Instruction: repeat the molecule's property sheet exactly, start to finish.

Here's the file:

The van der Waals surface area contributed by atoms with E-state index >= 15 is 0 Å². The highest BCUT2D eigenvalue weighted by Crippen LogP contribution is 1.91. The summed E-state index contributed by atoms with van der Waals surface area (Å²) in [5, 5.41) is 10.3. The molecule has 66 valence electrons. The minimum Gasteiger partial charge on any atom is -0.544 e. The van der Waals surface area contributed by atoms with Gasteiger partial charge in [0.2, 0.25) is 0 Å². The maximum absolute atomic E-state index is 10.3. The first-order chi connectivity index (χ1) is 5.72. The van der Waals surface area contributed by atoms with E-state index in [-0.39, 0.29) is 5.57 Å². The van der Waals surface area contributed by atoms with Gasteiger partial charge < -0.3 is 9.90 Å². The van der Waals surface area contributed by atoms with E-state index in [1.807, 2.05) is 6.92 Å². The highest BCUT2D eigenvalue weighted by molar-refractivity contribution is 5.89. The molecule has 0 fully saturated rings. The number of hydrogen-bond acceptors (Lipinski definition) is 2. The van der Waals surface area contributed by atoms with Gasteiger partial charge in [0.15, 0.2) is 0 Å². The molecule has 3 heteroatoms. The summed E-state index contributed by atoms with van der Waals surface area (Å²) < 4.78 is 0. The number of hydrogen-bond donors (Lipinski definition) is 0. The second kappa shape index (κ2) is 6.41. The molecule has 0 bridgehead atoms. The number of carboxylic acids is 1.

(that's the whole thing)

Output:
The van der Waals surface area contributed by atoms with E-state index >= 15 is 0 Å². The highest BCUT2D eigenvalue weighted by Crippen LogP contribution is 1.91. The summed E-state index contributed by atoms with van der Waals surface area (Å²) in [5, 5.41) is 10.3. The molecule has 66 valence electrons. The minimum Gasteiger partial charge on any atom is -0.544 e. The van der Waals surface area contributed by atoms with Gasteiger partial charge in [0.2, 0.25) is 0 Å². The maximum absolute atomic E-state index is 10.3. The first-order chi connectivity index (χ1) is 5.72. The van der Waals surface area contributed by atoms with E-state index in [-0.39, 0.29) is 5.57 Å². The van der Waals surface area contributed by atoms with Gasteiger partial charge < -0.3 is 9.90 Å². The van der Waals surface area contributed by atoms with E-state index in [1.807, 2.05) is 6.92 Å². The highest BCUT2D eigenvalue weighted by molar-refractivity contribution is 5.89. The molecule has 0 fully saturated rings. The number of hydrogen-bond acceptors (Lipinski definition) is 2. The van der Waals surface area contributed by atoms with Gasteiger partial charge in [0.15, 0.2) is 0 Å². The molecule has 3 heteroatoms. The summed E-state index contributed by atoms with van der Waals surface area (Å²) < 4.78 is 0. The number of hydrogen-bond donors (Lipinski definition) is 0. The second kappa shape index (κ2) is 6.41. The molecule has 0 bridgehead atoms. The number of carboxylic acids is 1.